Highest grossing Indian film earned Rs 3650 crore when adjusted for inflation; it's not Sholay, Baahubali, Dangal, Jawan

This film, which released over 60 years ago, earned Rs 11 crore at the time, which comes out to Rs 3650 crore in today's terms.

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K Asif, the director of Mughal-e-Azam (Image: IMDb)

It wasn’t long ago that a domestic gross of Rs 100 crore was considered a benchmark for successful films. Now, many big films are touching ths Rs 1000-crore mark worldwide. This has, of course, been possible largely beause of rising ticket prices due to inflation. The footfalls have not increased as much. In fact, if earnings of older Indian blockbusters are adjusted for inflation, they dwarf the collections of all modern hits. The biggest of them earned an astoinding Rs 3650 crore worldwide.

Highest grossing Indian film adjusted for inflation is...

K Asif’s magnum opus Mughal-e-Azam was released in 1960 after spending almost a decade in production with two sets of cast. The film was a massive hit, earning Rs 11 crore worldwide, an unheard-of number in days when ticket prices were only Rs 1.50 and there were very few theatres across India. If adjusted for inflation for 2023, the amount comes out to Rs 3650 crore, higher than any other Indian film ever. Mughal-e-Azam was a sensation upon its release. The demand for tickets was so high that many were sold in black for as high as Rs 100 (around Rs 4000 today).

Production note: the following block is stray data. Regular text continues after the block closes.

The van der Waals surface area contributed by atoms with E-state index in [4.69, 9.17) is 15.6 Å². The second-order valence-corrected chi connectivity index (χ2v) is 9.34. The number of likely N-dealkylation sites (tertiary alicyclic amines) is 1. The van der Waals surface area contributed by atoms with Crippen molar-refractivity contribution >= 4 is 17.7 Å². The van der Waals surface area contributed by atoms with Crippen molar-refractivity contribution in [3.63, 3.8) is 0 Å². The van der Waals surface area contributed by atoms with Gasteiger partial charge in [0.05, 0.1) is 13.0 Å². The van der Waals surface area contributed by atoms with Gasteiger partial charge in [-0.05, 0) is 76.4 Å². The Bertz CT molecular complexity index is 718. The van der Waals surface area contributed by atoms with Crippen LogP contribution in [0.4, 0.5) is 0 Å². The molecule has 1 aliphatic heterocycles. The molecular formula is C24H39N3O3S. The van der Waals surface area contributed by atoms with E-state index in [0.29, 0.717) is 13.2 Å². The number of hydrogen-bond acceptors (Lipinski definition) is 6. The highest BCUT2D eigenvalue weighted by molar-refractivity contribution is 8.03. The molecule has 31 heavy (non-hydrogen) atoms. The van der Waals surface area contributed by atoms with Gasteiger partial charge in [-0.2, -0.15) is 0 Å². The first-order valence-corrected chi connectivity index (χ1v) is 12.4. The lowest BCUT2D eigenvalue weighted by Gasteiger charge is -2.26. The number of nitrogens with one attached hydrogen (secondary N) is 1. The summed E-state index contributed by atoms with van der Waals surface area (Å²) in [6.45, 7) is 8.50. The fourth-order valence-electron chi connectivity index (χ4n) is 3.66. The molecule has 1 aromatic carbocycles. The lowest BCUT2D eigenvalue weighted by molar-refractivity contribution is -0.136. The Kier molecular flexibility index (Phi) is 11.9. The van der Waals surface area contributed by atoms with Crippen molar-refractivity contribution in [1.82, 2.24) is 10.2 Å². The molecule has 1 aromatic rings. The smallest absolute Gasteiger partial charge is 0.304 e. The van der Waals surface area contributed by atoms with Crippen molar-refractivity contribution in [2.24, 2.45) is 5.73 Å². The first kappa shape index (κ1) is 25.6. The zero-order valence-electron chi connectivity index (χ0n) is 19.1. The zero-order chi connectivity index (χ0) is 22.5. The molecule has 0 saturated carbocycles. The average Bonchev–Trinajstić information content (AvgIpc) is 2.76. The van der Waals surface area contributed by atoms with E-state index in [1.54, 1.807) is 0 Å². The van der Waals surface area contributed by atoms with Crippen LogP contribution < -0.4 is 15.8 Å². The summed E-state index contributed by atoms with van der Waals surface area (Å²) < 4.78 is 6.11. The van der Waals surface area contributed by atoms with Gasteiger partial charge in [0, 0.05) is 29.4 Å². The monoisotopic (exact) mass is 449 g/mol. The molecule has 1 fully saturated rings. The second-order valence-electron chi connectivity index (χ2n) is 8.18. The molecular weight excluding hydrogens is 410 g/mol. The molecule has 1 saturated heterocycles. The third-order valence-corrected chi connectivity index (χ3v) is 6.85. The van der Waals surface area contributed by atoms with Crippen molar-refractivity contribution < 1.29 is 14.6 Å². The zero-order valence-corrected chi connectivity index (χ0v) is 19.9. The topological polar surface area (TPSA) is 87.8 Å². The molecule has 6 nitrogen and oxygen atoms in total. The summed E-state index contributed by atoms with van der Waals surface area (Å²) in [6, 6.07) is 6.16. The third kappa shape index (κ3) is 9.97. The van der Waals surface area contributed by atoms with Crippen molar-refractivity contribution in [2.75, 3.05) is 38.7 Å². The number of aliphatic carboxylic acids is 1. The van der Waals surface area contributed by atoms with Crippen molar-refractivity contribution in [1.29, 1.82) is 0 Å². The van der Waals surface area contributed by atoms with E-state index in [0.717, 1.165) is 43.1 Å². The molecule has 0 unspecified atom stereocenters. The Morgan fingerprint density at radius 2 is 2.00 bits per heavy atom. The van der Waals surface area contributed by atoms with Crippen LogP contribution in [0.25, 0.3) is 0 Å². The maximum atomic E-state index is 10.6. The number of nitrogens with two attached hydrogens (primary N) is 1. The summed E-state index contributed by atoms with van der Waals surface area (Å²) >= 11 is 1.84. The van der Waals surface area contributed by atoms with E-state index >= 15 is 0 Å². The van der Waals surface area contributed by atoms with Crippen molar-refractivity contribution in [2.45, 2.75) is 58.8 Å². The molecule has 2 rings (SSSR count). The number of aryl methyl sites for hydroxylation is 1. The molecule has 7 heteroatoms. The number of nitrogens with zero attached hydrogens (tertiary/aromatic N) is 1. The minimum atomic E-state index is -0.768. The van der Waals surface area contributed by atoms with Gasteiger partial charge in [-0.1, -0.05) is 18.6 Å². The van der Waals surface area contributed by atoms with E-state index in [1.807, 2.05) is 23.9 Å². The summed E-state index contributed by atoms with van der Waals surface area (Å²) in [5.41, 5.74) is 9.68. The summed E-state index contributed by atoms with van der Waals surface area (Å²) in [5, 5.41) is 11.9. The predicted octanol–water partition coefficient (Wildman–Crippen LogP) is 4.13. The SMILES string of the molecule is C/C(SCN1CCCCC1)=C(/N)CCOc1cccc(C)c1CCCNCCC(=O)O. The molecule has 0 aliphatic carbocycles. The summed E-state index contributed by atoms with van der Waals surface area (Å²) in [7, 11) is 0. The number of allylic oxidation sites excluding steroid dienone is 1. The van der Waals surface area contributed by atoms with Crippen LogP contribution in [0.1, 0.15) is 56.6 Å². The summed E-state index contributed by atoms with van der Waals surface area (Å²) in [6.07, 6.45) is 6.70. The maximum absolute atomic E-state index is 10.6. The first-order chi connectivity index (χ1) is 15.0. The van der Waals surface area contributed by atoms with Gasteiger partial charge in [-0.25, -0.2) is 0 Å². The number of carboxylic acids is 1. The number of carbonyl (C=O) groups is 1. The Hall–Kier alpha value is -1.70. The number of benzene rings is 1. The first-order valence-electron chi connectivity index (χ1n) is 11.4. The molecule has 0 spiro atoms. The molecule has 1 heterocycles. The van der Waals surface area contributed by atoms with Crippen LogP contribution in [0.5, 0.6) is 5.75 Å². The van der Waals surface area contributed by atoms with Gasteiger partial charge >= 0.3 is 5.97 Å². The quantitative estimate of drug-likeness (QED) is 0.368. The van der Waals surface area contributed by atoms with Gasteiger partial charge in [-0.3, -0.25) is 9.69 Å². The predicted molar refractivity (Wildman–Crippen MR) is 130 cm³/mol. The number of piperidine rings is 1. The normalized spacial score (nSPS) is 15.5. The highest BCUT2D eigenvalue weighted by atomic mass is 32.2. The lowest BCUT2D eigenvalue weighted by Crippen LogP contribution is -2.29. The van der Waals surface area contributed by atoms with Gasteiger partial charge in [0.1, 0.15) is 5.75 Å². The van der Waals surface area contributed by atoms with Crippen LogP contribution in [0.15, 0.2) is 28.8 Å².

Other highest-grossing Indian films adjusted for inflation

Mughal-e-Azam is clearly the winner when it comes to highest grossing Indian films ever, with the only release exceeding Rs 3000 crore in inflation-adjusted gross. It is followed in the list by Ramesh Sippy’s Sholay, which has an adjusted gross of Rs 2800 crore. Aamir Khan’s Dangal rounds off the top three with an inflation-adjusted gross of Rs 2650 crore. Four other films notionally cross the 2000-crore mark when their earnings are adjusted for inflation - Baahubali 2: The Conclusion (Rs 2170 crore), Mother India (Rs 2120 crore), Hum Aapke Hain Kaun (Rs 2100 crore), and Dilwale Dulhania Le Jaayenge (Rs 2000 crore).

The methodolgy used to arrive at these figures

In this article, we have used several sources, including past reports from business publications like Forbes, The Hindu, Mint, and Business Standard. It also takes into account inflation and exchange rate changes of major currencies like dollar, pound, rouble, euro and yuan (territories where Indian films have historically done very well). We have also referenced peer-reviewed articles from University of British Columbia that charted historical exchange rates and inflation. This, combined, gives us an estimate of how much a film’s earnings are likely to increase over time. For instance, a film released in 1960 will see its earnings increased by 300-350 times by 2023, but for a film releasing in the mid-90s, the increase would be 8-10 times.

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